How Does An Engine Work Anyway?

Well, mechanically, It’s a big air pump. A 4.0L engine, for example, is designed to move 4 liters of air during a full cycle – that’s under ideal conditions, by the way. If you were to put a balloon over the exhaust and catch the air, you’d get 4 liters of it each time the crankshaft spins 720 degrees.

So we know about the 720 degrees of crankshaft rotation, but what else is going on?

Two turns of the crankshaft will carry every piston through four strokes, but we’re going to focus on what happens in just one cylinder, which is the smooth bore in which the piston travels.

A piston generally has three grooves around its crown, and specially hardened rings fit in those grooves. The piston is attached to its connecting rod by a polished and hardened pin, called a ‘wrist pin.’

As the crankshaft is turned, either by the starter or by the power strokes of other pistons, the piston we’re focusing on is drawn down into the cylinder to pull the air and fuel in (we call that concoction the ‘mix’), then the piston goes back up to squeeze the air, gets a hit from the explosion of air and fuel that happens when the spark plug fires, then drives the crankshaft around as it goes back down.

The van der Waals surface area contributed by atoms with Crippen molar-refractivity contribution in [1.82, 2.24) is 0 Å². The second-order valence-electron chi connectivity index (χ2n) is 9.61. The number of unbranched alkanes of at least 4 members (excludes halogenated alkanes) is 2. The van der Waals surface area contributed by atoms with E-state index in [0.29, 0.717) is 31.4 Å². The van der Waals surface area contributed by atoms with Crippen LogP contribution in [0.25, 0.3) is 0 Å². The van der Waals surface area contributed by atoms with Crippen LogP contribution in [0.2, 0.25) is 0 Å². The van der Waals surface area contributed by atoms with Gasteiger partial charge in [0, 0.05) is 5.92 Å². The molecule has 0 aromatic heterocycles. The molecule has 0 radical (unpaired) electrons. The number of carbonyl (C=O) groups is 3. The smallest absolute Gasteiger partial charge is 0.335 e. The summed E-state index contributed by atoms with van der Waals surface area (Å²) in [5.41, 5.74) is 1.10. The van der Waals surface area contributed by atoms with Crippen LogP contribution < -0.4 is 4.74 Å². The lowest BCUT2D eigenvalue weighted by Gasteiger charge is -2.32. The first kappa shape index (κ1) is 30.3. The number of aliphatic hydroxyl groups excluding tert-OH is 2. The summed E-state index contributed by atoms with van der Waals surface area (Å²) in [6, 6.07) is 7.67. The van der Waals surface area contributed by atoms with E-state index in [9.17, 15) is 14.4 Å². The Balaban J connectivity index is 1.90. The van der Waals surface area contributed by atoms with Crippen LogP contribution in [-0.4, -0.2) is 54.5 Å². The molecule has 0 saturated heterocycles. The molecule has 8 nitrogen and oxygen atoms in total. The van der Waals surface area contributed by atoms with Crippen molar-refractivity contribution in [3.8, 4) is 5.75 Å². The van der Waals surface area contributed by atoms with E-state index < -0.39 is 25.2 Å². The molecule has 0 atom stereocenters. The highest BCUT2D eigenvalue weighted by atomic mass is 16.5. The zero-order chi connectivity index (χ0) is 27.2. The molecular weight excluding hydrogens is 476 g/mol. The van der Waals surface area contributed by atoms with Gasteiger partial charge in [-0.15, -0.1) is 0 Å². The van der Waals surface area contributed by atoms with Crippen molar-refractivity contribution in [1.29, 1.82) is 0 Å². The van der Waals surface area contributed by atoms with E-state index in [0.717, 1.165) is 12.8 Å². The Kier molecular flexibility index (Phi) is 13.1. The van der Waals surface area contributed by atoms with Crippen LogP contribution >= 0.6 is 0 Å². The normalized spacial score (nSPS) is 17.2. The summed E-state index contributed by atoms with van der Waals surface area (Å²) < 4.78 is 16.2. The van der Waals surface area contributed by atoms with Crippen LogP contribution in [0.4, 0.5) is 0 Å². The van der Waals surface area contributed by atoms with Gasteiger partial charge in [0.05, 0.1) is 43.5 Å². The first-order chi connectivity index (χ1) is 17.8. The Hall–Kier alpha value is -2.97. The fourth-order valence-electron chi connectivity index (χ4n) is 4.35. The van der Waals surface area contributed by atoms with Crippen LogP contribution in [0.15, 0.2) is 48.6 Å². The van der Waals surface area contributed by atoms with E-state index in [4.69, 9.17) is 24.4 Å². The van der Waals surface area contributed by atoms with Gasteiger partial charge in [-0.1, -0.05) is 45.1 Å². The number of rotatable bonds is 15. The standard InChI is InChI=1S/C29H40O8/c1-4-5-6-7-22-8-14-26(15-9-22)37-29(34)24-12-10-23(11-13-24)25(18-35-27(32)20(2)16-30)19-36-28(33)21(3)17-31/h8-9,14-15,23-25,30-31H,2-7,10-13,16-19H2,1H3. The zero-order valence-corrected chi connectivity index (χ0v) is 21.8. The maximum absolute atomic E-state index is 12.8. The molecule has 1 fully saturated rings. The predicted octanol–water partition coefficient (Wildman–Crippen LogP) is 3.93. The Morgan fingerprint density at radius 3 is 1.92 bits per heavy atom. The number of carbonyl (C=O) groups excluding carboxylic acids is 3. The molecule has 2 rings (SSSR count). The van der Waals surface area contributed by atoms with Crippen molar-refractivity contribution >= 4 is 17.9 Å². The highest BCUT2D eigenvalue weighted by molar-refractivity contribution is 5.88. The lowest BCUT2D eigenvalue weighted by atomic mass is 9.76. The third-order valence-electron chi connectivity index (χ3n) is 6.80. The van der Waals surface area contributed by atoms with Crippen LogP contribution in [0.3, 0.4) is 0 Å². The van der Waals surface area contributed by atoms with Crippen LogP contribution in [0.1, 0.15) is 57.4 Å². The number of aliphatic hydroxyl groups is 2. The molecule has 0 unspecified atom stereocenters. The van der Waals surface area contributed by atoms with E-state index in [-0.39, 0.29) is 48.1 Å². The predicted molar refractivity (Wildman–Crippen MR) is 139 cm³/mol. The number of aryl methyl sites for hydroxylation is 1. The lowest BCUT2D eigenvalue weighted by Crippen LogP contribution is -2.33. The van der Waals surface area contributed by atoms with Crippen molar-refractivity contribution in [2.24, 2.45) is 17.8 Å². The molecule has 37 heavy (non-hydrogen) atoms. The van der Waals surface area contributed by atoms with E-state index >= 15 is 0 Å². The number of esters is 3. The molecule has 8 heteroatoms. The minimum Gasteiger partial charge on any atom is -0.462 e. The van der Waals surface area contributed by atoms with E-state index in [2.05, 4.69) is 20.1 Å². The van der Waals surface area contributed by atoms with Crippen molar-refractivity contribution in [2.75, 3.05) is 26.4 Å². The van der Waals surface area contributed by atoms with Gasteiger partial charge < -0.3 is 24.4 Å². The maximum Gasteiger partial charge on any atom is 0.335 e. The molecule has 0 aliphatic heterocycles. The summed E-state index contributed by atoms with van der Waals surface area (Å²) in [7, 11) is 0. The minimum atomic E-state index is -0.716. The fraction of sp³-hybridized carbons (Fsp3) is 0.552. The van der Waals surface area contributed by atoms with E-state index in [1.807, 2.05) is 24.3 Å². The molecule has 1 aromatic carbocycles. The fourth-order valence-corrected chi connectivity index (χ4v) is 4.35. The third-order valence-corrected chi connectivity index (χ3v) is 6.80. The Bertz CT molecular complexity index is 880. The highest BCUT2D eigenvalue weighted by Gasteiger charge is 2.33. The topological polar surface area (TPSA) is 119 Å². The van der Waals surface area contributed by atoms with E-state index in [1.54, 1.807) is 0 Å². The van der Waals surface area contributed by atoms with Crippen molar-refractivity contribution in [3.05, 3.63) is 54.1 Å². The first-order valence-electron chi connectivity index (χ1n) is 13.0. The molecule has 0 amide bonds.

The piston is connected with a special rod to the crankshaft, which actually drives the piston during three of its four strokes. The crankshaft, camshaft, and everything else in the engine is oiled, either with pressurized oil or splash oil.

That’s a whole different system. Each cylinder has a companion cylinder – we’ll talk more about that in a minute.

There are usually two compression rings that ride in the top grooves machined into the piston (those rings are missing in the picture, but their grooves are visible) and one pair of oil scraper rings that ride in the bottom groove along with a separator.

The oil control rings are a different material than the 4 compression rings and are designed to squeegee almost all the oil from the cylinder walls as the piston moves down. The green area you see outside the cylinder walls is where the engine coolant flows, because those cylinder walls get really hot.

So what controls the flow of the air? Well, the first place the air goes after it leaves the air filter is a throttle plate you control with your foot when you apply the accelerator.

Air movement through an engine is controlled by parts called ‘valves,’ that are shaped sort of like big nails (see photo), but they’re mounted with the head down and they move to open ports that allow air to enter and leave their particular cylinder. The one shown is an intake valve – the piston in the photo is at top dead center (TDC) and can be seen right below the valve. The white area is where air comes in.

Valves are held against their seats by strong springs attached to their stems, and they’re opened by egg-shaped lobes called ‘cams’ on a shaft that spins at half the speed of the crankshaft. The shape of those egg-shaped lobes determines how much the valves open and how long they stay open, which has a great impact on the way the engine idles as well as on how much horsepower and torque it produces.